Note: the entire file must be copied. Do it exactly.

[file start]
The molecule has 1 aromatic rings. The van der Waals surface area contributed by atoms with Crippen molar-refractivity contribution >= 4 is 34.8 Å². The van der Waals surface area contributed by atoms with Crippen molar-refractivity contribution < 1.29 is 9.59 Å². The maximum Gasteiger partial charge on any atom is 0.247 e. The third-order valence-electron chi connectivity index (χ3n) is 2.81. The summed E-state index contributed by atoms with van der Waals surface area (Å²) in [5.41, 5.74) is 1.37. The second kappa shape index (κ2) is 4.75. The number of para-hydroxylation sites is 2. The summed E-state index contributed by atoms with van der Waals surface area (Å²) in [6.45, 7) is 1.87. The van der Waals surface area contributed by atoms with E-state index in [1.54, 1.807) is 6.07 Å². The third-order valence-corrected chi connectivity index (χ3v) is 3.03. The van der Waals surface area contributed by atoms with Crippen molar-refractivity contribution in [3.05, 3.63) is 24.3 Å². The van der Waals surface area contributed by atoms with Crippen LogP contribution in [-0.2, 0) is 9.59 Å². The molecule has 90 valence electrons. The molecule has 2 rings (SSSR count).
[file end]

The molecule has 1 aromatic rings. The van der Waals surface area contributed by atoms with Crippen molar-refractivity contribution >= 4 is 34.8 Å². The van der Waals surface area contributed by atoms with Crippen molar-refractivity contribution < 1.29 is 9.59 Å². The maximum Gasteiger partial charge on any atom is 0.247 e. The third-order valence-electron chi connectivity index (χ3n) is 2.81. The summed E-state index contributed by atoms with van der Waals surface area (Å²) in [5.41, 5.74) is 1.37. The second kappa shape index (κ2) is 4.75. The number of para-hydroxylation sites is 2. The summed E-state index contributed by atoms with van der Waals surface area (Å²) in [6.45, 7) is 1.87. The van der Waals surface area contributed by atoms with E-state index in [1.54, 1.807) is 6.07 Å². The third-order valence-corrected chi connectivity index (χ3v) is 3.03. The van der Waals surface area contributed by atoms with Crippen molar-refractivity contribution in [3.05, 3.63) is 24.3 Å². The van der Waals surface area contributed by atoms with Crippen LogP contribution in [-0.2, 0) is 9.59 Å². The molecule has 90 valence electrons. The molecule has 2 rings (SSSR count).